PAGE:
JAYARAMAN: Because they were so hungry, because they could not afford to buy food outside of coming to the restaurant and eating whatever scraps they'd be given at the restaurant. And Claudia says, you know, one night she worked a full night's shift at the IHOP in Houston Texas, earned some money in tips, but at the end of the night, a couple walked out without paying the bill, and the IHOP, megacorporation that it is, and even though it is illegal, told her she'd be responsible for paying that bill, which was $20 more than everything she had earned that entire night, which meant Claudia paid $20 for the luxury of having worked a full night's shift at the IHOP in Houston, Texas.

And that might sound like an extraordinary story. Well, I can tell you I've heard that same story from thousands and thousands of people across the country. And, in fact, the U.S. Department of Labor reports an 84 percent violation rate with regard to employers actually making sure that tips make up the difference with regard to the tipped minimum wage versus the regular minimum wage. I mean, the very fact that the median wage of these workers is about $8 an hour including tips lets you know that these are workers living in severe poverty, not able to afford to eat.

The fact that actually they're having to live on food stamps means that we as customers and taxpayers are subsidizing this multibillion-dollar industry in multiple ways. The first way is that the industry has basically said to Congress and the American people, we should be the only industry that doesn't have to pay our own workers' wages. You customers, you should pay our workers' wages for us. And then on top of that, these workers are so poor that we as taxpayers are subsidizing their–you know, the employer's not having to pay these wages, because these workers are so reliant on food stamps and other forms of public assistance.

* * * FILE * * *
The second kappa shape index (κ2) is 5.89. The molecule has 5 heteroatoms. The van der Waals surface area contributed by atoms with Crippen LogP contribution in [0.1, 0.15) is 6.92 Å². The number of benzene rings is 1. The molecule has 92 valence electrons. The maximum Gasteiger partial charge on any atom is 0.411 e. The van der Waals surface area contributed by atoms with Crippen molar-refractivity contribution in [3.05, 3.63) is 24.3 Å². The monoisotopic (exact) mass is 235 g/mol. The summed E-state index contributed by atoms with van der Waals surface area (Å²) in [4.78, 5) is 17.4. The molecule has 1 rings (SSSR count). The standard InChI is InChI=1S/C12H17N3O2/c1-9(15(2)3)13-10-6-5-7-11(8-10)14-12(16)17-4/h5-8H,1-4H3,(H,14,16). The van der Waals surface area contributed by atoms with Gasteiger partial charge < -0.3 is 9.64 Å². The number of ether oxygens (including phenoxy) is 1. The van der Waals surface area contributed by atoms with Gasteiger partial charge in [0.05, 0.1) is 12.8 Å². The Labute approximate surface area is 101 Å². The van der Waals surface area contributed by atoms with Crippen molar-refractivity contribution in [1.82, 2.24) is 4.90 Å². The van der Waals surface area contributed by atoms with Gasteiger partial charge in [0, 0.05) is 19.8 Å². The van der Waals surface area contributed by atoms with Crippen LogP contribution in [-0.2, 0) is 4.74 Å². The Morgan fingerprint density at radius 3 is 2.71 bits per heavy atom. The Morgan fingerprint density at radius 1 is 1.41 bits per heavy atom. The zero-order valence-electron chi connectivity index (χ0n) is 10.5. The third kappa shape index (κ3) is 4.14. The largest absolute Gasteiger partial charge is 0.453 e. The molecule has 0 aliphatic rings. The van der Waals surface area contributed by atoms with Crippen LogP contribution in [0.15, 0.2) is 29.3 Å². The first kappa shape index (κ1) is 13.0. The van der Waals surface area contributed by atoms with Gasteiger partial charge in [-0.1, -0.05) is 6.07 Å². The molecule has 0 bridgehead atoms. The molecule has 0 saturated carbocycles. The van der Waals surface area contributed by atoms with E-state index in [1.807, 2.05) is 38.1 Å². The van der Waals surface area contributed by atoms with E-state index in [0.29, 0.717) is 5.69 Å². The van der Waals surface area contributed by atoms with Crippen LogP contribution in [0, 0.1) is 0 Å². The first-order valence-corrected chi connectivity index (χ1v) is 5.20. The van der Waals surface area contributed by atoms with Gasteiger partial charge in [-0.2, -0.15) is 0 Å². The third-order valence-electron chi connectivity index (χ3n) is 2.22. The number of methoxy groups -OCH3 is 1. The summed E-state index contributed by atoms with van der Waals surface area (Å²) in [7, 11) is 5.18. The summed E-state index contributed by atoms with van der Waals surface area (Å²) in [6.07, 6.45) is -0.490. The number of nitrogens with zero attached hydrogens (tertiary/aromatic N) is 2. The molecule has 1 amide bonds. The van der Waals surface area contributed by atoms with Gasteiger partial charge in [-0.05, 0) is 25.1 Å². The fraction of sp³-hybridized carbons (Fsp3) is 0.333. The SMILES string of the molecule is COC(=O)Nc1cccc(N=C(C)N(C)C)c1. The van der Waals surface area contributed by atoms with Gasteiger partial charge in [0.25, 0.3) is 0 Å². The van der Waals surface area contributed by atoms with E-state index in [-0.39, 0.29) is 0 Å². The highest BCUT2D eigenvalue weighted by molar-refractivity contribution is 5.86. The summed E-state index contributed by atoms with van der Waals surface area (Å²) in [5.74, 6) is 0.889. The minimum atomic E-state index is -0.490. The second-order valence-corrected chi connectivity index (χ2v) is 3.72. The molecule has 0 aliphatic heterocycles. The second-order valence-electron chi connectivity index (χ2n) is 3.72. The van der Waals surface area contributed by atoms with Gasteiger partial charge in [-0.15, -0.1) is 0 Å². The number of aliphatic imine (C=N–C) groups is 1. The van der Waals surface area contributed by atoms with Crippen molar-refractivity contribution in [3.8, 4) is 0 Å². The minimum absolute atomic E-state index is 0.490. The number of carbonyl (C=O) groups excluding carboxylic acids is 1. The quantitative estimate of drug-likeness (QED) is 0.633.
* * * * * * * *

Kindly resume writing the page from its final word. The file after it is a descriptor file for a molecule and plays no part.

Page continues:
DESVARIEUX: Let's talk more about those employers, those megacorporations like IHOP you mentioned, and the other NRA, the National Restaurant Association. They argue that this $2.13 an hour wage, no one gets paid this. They're saying that–essentially that they make a lot more than that and we shouldn't be concerned about this $2.13 an hour wage. What is your response to that?

JAYARAMAN: My response is: look at the government data. The government data says the average wage for servers in the United States is about $8 an hour, that servers suffer from three times the poverty rate and use food stamps at double the rate of the rest of the U.S. workforce. If the average is $8, that means at least half of the population is earning less than that. The restaurant industry is the largest employer of workers who earn less than the federal minimum wage of $7.25 an hour, including tips. So you just have to look at government data to know that's actually not true. Even with tips, these workers are eking out, barely eking out a living, not able to support their families, not able to feed themselves. You know, you just have to look at the data.

DESVARIEUX: Yeah. And when you look at the data, though, you would think that you could come up with some compelling arguments there on Capitol Hill to convince people that you should be pushing for a living wage. Can you talk more about this strong lobbying on the Hill by the NRA? What kind of influence do they have?

JAYARAMAN: So the National Restaurant Association, as I said, has been named the tenth most powerful lobbying group in Congress. Every year, they descend on Capitol Hill in April, taking about 400 or 500 corporate lobbyists from McDonald's and Burger King and Olive Garden and Red Lobster. They meet with every single senator and congressperson. And they've managed to keep the wage at $2.13 an hour for the last 22 years. They've also managed to win exceptions for themselves in every state and local legislature over the last many decades, which means that they wield tremendous influence at the national level, at the state level, at the local level, both on the issue of wages and on the issue of benefits.

So, recently the National Restaurant Association got together with ALEC, the American Legislative Exchange Council, and Darden, the world's largest full-service restaurant company (which is Olive Garden, Red Lobster, Capital Grille steakhouse, LongHorn Steakhouse, and about eight other brands. These three entities, NRA, Alec, and Darden, introduced bills in 14 states saying that they should be able to preemptively prohibit any localities in those states from passing local paid sick days ordinances. They've passed in eight states, which means now in the state of Florida, Wisconsin, Arizona, and five other states, citizens in Miami, Phoenix, Milwaukee actually do not have the right anymore to democratically vote for a paid sick days ordinance.